As institutions and legacy companies become increasingly involved in the metaverse, it’s prudent to evaluate why this is happening, and what it means for everyone else. Two years ago, any investment from the “traditional” sectors would be unexpected, but now they’re all in. In the past twelve months, companies from fashion to finance have publicly involved and invested themselves in web3 projects and spaces.
Brands follow the eyeballs, not the other way around
Despite the current economic downturn, cities like Dubai, large publicly-traded companies like Nike Inc. NKE, and legacy companies like Coca-Cola Inc. KO are pouring cash into metaverse projects via NFTs, brand partnerships, and traditional VC investments. Even banks like JP Morgan Chase & Co. JPM are getting involved. Major banks, which are the antithesis of crypto’s decentralized ethos, are pursuing significant web3 investment, indicating that the path to the metaverse is no longer the way of rebels.
The obvious reason for this is that banks and other major corporations think the metaverse stands to make money. The biggest avenue of revenue that institutions are seeking is, predictably, brand awareness and marketing opportunities. As more consumers become meta-curious, companies want to be in front of them from the first moment they start exploring a metaverse. Brand association with a particular metaverse provides the company access to a totally new audience of potential clients and customers. It’s also a stunning way to renew a company’s image, if only through the shock of initial public involvement. Since we don’t really know where this technology is going, the possibilities are vast and the cost/benefit of partnership tips in favor of getting in as soon as possible. Major corporations will benefit from being right about the metaverse, and they can afford to be wrong.
If this is a fad investment, it’s certainly an expensive one
Dismissing metaverse investment as a fad ignores the reality that companies do not make such investments lightly. Many of the companies and brands getting involved have so much cash to burn precisely because they’ve made the correct bets in the past. When players like Nike and HSBC Holdings plc. HSBC make real moves towards adoption and implementation, there has to be an acknowledgment that this is no longer just a fad investment. Legacy companies endure because of their long-term vision.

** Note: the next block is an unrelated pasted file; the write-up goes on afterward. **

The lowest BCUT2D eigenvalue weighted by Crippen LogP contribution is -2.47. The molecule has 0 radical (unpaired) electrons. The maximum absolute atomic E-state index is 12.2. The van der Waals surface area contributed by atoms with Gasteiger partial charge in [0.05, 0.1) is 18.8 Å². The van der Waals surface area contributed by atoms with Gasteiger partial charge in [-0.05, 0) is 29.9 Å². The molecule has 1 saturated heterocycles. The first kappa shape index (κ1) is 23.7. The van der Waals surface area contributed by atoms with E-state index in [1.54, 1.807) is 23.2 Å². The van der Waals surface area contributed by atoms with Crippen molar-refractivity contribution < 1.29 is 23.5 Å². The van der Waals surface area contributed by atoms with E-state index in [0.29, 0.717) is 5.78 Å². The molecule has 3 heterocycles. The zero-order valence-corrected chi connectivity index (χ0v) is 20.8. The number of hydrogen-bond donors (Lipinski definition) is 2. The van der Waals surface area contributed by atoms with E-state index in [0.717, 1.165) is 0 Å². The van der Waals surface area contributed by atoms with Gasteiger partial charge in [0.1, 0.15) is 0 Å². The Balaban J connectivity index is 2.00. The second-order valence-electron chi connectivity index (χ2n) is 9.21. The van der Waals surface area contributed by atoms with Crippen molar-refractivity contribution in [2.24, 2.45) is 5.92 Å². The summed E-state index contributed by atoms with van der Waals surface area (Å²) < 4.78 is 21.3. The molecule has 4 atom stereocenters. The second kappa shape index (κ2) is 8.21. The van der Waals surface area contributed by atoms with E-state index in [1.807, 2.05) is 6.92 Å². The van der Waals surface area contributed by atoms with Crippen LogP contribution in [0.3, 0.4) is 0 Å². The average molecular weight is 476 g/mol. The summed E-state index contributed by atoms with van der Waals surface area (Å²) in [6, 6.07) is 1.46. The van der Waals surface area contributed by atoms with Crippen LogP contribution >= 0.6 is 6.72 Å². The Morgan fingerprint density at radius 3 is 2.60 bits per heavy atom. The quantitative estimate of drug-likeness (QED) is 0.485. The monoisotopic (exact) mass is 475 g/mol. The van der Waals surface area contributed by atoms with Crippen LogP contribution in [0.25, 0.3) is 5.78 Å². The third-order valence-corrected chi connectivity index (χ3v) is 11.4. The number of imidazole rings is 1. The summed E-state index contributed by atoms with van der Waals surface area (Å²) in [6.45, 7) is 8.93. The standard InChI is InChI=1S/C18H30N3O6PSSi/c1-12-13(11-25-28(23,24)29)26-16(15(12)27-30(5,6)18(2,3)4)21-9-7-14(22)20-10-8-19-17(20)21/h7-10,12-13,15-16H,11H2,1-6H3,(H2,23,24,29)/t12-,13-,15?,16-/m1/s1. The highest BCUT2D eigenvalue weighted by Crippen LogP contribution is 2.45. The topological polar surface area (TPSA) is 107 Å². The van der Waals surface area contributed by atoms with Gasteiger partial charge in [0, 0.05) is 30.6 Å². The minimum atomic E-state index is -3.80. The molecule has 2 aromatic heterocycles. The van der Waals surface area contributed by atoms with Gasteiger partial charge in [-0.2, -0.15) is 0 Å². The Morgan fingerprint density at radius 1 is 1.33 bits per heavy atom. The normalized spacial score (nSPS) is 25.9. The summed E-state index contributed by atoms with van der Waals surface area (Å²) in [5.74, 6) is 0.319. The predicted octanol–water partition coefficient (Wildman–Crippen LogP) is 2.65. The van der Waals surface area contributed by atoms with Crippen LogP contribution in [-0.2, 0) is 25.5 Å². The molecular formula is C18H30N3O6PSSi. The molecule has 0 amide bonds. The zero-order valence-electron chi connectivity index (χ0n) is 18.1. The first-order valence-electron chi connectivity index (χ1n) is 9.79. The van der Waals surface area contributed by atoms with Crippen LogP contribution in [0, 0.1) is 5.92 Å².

An example of this stilted adoption is e-commerce. The first e-commerce store for books was built in 1992. Two years later, Jeff Bezos launched Amazon.com, Inc. AMZN. Nowadays, if a brick-and-mortar store doesn’t have an online presence, it might as well not exist. The digital realm already drives the physical one, and the metaverse thinks even bigger. E-commerce becomes one piece of a brand’s presence in the metaverse, alongside innovations like a virtual showroom. Its influence is set to only grow, and major corporations want to be there when it does.
There are notable web3 disasters, including the public downfall of MicroStrategy Incorporated MSTR. However, theirs is an example of a financial mistake, not a technology mistake. By putting all of their eggs in the same basket, they exposed themselves to a harsher outcome in a volatile market. Crypto, or investment in a metaverse utility token, is one piece of a portfolio that should be utilized alongside mutual funds, fixed incomes, real estate, etc. To bet on one coin, even if it’s Bitcoin, is a huge risk and ill-advised for any company.
Now is the time to get in
The metaverse is, by its nature, full of possibilities that are not defined. There are no limits. Integrating AI and other tech tools is just the beginning. We are seeing the evolution of gameplay happen in real-time. The metaverse, as a fully interactive “other” space, could one day be used to help fight fires from a distance, deescalate panic attacks, grant access to location-restricted educational experiences, and more. Why are institutions investing in the metaverse? Because we don’t know where this is going, but we know it’s on the move, and the real-world and profit potential is enormous.
Image and article originally from www.benzinga.com. Read the original article here.